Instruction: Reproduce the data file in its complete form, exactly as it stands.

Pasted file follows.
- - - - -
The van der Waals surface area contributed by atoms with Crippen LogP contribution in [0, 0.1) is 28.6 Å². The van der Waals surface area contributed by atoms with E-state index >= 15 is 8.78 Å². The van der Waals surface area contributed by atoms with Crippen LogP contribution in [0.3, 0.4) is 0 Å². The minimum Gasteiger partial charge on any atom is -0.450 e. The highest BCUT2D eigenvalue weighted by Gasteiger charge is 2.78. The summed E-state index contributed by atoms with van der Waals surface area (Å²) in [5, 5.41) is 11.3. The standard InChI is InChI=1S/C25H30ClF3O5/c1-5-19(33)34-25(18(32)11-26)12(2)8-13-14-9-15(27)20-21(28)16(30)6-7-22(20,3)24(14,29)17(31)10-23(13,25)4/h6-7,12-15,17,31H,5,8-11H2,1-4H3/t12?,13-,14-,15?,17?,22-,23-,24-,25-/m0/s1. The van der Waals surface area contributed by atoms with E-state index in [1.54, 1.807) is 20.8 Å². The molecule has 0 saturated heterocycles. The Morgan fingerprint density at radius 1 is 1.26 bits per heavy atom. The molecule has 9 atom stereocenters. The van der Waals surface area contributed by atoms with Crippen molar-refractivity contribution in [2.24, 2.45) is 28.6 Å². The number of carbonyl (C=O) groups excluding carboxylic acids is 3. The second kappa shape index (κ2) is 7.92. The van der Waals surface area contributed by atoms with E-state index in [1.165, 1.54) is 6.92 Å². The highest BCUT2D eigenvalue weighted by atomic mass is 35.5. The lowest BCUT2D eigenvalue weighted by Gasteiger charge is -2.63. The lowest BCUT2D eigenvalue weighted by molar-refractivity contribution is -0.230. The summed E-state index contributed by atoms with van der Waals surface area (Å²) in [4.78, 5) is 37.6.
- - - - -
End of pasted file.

The van der Waals surface area contributed by atoms with Crippen LogP contribution in [0, 0.1) is 28.6 Å². The van der Waals surface area contributed by atoms with E-state index >= 15 is 8.78 Å². The van der Waals surface area contributed by atoms with Crippen LogP contribution in [0.3, 0.4) is 0 Å². The minimum Gasteiger partial charge on any atom is -0.450 e. The highest BCUT2D eigenvalue weighted by Gasteiger charge is 2.78. The summed E-state index contributed by atoms with van der Waals surface area (Å²) in [5, 5.41) is 11.3. The standard InChI is InChI=1S/C25H30ClF3O5/c1-5-19(33)34-25(18(32)11-26)12(2)8-13-14-9-15(27)20-21(28)16(30)6-7-22(20,3)24(14,29)17(31)10-23(13,25)4/h6-7,12-15,17,31H,5,8-11H2,1-4H3/t12?,13-,14-,15?,17?,22-,23-,24-,25-/m0/s1. The van der Waals surface area contributed by atoms with E-state index in [1.54, 1.807) is 20.8 Å². The molecule has 0 saturated heterocycles. The Morgan fingerprint density at radius 1 is 1.26 bits per heavy atom. The molecule has 9 atom stereocenters. The van der Waals surface area contributed by atoms with Crippen molar-refractivity contribution in [2.24, 2.45) is 28.6 Å². The number of carbonyl (C=O) groups excluding carboxylic acids is 3. The second kappa shape index (κ2) is 7.92. The van der Waals surface area contributed by atoms with E-state index in [1.165, 1.54) is 6.92 Å². The highest BCUT2D eigenvalue weighted by atomic mass is 35.5. The lowest BCUT2D eigenvalue weighted by Gasteiger charge is -2.63. The lowest BCUT2D eigenvalue weighted by molar-refractivity contribution is -0.230. The summed E-state index contributed by atoms with van der Waals surface area (Å²) in [4.78, 5) is 37.6.